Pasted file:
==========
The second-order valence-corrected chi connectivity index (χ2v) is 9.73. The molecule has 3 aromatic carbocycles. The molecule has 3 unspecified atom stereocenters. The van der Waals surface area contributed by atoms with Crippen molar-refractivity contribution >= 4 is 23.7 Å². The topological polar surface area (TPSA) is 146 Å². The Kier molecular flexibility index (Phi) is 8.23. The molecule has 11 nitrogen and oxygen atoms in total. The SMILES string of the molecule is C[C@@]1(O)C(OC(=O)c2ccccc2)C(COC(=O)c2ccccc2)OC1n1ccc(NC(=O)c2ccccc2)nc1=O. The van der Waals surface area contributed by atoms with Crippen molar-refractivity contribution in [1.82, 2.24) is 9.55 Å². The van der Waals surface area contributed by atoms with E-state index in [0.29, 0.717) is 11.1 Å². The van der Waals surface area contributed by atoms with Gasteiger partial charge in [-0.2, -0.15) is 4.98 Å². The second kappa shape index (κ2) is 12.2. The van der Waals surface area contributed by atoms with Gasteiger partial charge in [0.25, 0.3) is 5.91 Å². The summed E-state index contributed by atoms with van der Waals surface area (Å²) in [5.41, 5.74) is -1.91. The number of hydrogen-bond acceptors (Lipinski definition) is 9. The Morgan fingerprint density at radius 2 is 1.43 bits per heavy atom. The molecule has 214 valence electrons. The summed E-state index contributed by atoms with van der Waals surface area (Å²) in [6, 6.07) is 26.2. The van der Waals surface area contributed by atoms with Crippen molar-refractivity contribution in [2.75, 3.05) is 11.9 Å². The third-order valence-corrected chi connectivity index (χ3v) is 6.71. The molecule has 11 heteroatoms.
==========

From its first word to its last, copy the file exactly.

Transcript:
The second-order valence-corrected chi connectivity index (χ2v) is 9.73. The molecule has 3 aromatic carbocycles. The molecule has 3 unspecified atom stereocenters. The van der Waals surface area contributed by atoms with Crippen molar-refractivity contribution >= 4 is 23.7 Å². The topological polar surface area (TPSA) is 146 Å². The Kier molecular flexibility index (Phi) is 8.23. The molecule has 11 nitrogen and oxygen atoms in total. The SMILES string of the molecule is C[C@@]1(O)C(OC(=O)c2ccccc2)C(COC(=O)c2ccccc2)OC1n1ccc(NC(=O)c2ccccc2)nc1=O. The van der Waals surface area contributed by atoms with Crippen molar-refractivity contribution in [1.82, 2.24) is 9.55 Å². The van der Waals surface area contributed by atoms with E-state index in [0.29, 0.717) is 11.1 Å². The van der Waals surface area contributed by atoms with Gasteiger partial charge in [-0.2, -0.15) is 4.98 Å². The second kappa shape index (κ2) is 12.2. The van der Waals surface area contributed by atoms with Gasteiger partial charge in [0.25, 0.3) is 5.91 Å². The summed E-state index contributed by atoms with van der Waals surface area (Å²) in [5.41, 5.74) is -1.91. The number of hydrogen-bond acceptors (Lipinski definition) is 9. The Morgan fingerprint density at radius 2 is 1.43 bits per heavy atom. The molecule has 214 valence electrons. The summed E-state index contributed by atoms with van der Waals surface area (Å²) in [6, 6.07) is 26.2. The van der Waals surface area contributed by atoms with Crippen molar-refractivity contribution in [2.75, 3.05) is 11.9 Å². The third-order valence-corrected chi connectivity index (χ3v) is 6.71. The molecule has 11 heteroatoms.